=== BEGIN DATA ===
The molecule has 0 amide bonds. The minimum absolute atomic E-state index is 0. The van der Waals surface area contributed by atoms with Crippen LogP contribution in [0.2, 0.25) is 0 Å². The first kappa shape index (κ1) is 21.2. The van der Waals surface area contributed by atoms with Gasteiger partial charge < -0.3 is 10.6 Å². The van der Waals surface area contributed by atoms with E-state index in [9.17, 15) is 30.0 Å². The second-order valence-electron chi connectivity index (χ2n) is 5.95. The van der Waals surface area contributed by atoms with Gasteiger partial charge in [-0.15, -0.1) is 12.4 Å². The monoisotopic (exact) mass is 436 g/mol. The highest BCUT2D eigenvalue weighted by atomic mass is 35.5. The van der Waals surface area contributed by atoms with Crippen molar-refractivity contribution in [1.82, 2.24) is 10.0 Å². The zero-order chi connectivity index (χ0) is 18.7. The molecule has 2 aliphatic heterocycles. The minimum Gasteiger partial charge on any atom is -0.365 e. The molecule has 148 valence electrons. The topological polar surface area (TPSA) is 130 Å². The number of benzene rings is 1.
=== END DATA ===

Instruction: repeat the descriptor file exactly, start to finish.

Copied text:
The molecule has 0 amide bonds. The minimum absolute atomic E-state index is 0. The van der Waals surface area contributed by atoms with Crippen LogP contribution in [0.2, 0.25) is 0 Å². The first kappa shape index (κ1) is 21.2. The van der Waals surface area contributed by atoms with Gasteiger partial charge < -0.3 is 10.6 Å². The van der Waals surface area contributed by atoms with E-state index in [9.17, 15) is 30.0 Å². The second-order valence-electron chi connectivity index (χ2n) is 5.95. The van der Waals surface area contributed by atoms with Gasteiger partial charge in [-0.15, -0.1) is 12.4 Å². The monoisotopic (exact) mass is 436 g/mol. The highest BCUT2D eigenvalue weighted by atomic mass is 35.5. The van der Waals surface area contributed by atoms with Crippen molar-refractivity contribution in [1.82, 2.24) is 10.0 Å². The zero-order chi connectivity index (χ0) is 18.7. The molecule has 2 aliphatic heterocycles. The minimum Gasteiger partial charge on any atom is -0.365 e. The molecule has 148 valence electrons. The topological polar surface area (TPSA) is 130 Å². The number of benzene rings is 1.